1:45 PM, December 17, 2005  
Blogger Jundo Jim said...

Hello Again,

Some on this blog may be interested in a recent book explaining Nishijima Roshi's perspectives on Zen and Buddhism. Of course, I am biased as I am the translator, but we worked very hard to overcome the language barrier that can very often make Nishijima Roshi's wording a bit hard to penetrate on first impression.

Please do have a look ...

At and other sellers, it can be found as ...

A Heart To Heart Chat On Buddhism With Old Master Gudo

Here is an except on the topic

Gassho, Jundo


Sekishin: What do you mean by 'the three types of religion?'

Gudo: By this, I mean that, if we attempt to classify, based upon their content, the religions found in this world in which we live, they can be divided generally into three types.

Sekishin: Please tell me about each of the three types.

Gudo: The three types consist of those religions which set high store on the ideal, those that venerate the material, and those that emphasize 'action.' By the latter term, I mean a religion which simply tells us to live, to 'act' here and now, in this world just as it is. Thus, I call it a religion of 'action.' Buddhism, I believe, falls within this last category.

Sekishin: I think that this is the first time that I have heard such a classification ...

Gudo: Well, perhaps it contains within it my own particular view of religion. A few minutes ago, I expressed my idea that, if we consider ‘religion’ as commonly understood and ‘Buddhism,’ they are really quite different in their content with regard to the four characteristics that stand for a religion in ordinary definition, and the categories of religion which I want hereinafter to describe are related to that fact.

Sekishin: To begin … the first type, those religions that set high value on 'the ideal,' are what kind of religion?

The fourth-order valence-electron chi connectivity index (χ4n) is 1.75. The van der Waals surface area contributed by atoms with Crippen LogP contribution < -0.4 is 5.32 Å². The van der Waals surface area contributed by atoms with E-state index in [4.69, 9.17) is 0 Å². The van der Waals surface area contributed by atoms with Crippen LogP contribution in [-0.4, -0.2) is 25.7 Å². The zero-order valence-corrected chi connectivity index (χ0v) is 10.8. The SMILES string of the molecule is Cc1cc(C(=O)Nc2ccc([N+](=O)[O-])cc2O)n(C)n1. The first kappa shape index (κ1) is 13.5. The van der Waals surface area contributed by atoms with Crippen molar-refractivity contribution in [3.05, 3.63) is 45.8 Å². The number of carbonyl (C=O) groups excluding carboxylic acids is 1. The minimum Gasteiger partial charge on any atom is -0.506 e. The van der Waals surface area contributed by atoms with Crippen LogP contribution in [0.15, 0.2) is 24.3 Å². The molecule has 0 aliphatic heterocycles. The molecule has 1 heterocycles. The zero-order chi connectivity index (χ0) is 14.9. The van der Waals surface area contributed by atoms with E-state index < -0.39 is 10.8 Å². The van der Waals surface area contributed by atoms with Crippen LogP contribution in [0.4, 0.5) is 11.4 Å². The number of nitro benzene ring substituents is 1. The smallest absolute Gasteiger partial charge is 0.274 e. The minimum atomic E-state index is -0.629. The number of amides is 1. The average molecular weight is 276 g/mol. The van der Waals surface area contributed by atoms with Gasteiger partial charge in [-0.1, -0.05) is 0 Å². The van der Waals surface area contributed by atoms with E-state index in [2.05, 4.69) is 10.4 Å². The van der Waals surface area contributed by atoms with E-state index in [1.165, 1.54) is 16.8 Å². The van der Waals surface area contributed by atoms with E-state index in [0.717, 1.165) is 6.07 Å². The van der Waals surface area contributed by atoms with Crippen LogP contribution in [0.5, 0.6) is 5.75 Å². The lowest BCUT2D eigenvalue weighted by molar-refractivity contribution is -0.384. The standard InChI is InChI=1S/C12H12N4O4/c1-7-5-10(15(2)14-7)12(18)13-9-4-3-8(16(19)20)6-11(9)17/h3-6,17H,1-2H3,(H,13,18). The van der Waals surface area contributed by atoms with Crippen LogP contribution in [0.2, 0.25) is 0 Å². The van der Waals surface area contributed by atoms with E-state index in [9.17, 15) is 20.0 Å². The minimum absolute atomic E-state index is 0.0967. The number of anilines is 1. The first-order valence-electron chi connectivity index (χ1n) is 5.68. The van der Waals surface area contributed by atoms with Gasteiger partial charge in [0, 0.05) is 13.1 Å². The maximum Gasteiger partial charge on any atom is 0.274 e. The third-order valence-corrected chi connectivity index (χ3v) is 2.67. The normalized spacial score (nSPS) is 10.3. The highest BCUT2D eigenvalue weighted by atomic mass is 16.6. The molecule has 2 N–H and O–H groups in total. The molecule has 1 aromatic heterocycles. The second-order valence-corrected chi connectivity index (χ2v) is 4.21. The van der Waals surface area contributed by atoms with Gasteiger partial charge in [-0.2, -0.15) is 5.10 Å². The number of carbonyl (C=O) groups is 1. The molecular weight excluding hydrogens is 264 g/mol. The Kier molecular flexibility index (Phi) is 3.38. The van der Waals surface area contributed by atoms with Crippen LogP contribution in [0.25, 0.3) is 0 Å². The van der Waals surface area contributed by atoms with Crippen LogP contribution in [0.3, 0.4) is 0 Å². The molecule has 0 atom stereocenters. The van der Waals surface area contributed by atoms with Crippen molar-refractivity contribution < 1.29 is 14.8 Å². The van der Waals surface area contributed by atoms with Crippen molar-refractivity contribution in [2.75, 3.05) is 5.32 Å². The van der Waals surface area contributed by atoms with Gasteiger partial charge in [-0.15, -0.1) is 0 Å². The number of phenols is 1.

Gudo: Those are what we usually think of as 'religions' in common understanding. For example, in most 'religions,' the central focus of the teaching is the idea of a super human, ideal entity such as a 'god,' whereby each such religion is formed having as its centerpiece a belief in that 'god.' It is this type of religion which is most like what we usually bring to mind as being a 'religion,' and thus is the most conventional. If we ask the true nature of the entity represented by these anthropomorphic, human like 'gods,' we can say that it is actually a concept of the 'ideal' which we human beings each carry within our hearts.

We human beings are the animal, among all animals, that has developed the highest ability to think. Accordingly, each moment of each day, we think that we wish circumstances to be 'like this,' or to be 'like that,' or that things 'should be like this' or 'should be like that.' We contrast this with the state of the world before us, the state of circumstances we see around us, that are just as they are with all their seeming imperfections. In such manner, the state of the way that things 'should be' that we human beings have the capability to envision within our heads is typically called the 'ideal.' Those religions that arose centered upon such higher ideals, images of the 'ideal,' and setting high value on the ideal, are in reality those religions that we most usually think of as being 'religions.' Christianity, Judaism, Hinduism, Islam, and many others ... most belief systems that these days we commonly call 'religions' belong to this category. They each hold up some perfect, idealized state or other world, in the light of which this world we live in is just a shadow … some other state of being, or some heaven, toward which we aim, but in contrast to which human beings and the unsightly human world fall far, far short.